Western buttercup found near Tom McCall Nature Preserve, east of Mosier, OR.........April 5, 1997.
Western buttercup is a perennial wildflower with one to several erect to spreading stems from 14-40 cm long arising from slender fibrous roots. . The stems are hollow and freely branched but do not root at the nodes. The basal leaves have long petioles at least as long as the blade or longer the blades simple but lobed at least half the length of the blade or more creating 3 wedge-shaped segments. Each segment may be further lobed or parted and has once to twice serrate margins. The blades typically range from 2-3.5 cm long. The stem leaves alternate along the stem and are more deeply parted than the basal leaves.
The 5 greenish (sometimes tinged with pink) sepals are 4.5- 8 mm long with reflexed tips (Seen on the flower in the photo at far right.). The 5 (sometimes 6-8) yellowish petals are oblong to narrowly obovate in shape and measure 9-12 mm long and 3-6 mm wide. The stamens number from 30 to 60.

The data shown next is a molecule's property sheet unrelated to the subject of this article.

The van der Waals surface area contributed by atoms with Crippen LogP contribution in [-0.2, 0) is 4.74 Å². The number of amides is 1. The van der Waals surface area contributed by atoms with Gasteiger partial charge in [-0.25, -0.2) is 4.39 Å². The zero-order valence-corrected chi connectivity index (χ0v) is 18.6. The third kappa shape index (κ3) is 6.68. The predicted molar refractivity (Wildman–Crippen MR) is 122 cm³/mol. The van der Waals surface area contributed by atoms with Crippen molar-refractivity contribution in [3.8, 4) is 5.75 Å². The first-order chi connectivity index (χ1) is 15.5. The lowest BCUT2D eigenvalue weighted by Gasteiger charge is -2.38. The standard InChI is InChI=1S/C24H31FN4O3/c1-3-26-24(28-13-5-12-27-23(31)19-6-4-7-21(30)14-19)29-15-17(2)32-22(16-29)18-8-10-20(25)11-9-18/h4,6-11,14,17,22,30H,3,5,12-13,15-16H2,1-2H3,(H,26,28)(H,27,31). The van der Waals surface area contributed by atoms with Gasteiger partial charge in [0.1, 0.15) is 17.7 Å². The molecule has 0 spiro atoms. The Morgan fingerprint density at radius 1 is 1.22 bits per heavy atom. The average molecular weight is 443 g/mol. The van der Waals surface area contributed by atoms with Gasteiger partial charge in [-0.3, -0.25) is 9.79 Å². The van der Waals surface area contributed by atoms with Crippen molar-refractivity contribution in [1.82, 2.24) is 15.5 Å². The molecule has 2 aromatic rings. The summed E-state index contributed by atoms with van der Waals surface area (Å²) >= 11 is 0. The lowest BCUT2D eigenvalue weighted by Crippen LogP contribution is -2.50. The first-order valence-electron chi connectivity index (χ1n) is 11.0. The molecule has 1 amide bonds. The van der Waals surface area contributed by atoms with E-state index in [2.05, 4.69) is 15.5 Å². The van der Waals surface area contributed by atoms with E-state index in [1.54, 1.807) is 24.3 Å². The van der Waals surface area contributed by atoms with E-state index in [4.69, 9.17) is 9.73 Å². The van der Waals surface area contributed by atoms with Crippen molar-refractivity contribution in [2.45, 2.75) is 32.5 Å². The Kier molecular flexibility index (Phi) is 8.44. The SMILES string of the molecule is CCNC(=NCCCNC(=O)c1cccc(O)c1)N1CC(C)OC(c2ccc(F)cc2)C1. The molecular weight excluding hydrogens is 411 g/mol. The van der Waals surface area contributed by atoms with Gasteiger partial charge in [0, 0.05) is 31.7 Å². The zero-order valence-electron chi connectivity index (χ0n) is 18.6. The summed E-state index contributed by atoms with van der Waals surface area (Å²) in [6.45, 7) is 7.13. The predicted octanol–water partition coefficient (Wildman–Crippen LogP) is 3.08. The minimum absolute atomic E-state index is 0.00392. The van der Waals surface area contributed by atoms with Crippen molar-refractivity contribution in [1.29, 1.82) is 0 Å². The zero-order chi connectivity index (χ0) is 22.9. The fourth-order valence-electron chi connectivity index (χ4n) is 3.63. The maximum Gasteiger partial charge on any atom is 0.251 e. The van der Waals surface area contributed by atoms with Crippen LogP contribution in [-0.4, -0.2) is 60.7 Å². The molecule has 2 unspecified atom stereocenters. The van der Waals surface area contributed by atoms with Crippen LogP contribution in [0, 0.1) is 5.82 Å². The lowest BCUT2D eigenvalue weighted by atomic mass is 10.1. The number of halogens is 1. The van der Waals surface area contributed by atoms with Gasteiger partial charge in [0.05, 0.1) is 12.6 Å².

The western buttercup is found primarily in moist grassy areas or open woodlands, in the eastern end of the Columbia River Gorge.
Western buttercup may be found from Alaska south through western Washington and Oregon to California. The species may also be found near the Deschutes River and in the Blue and Ochocco Mts. of central Oregon.
In the Columbia River Gorge it may be found between the elevations of 100'-3000' from east of Troutdale, OR east to the Columbia Hills.
A deeply parted stem leaf of Western Buttercup.
The photo above shows a close-up view of a basal leaf of western buttercup as seen along Catherine Creek in the Columbia River Gorge.............February 12, 2006. Note the numerous spreading hairs on the petiole and near the margins of the blade.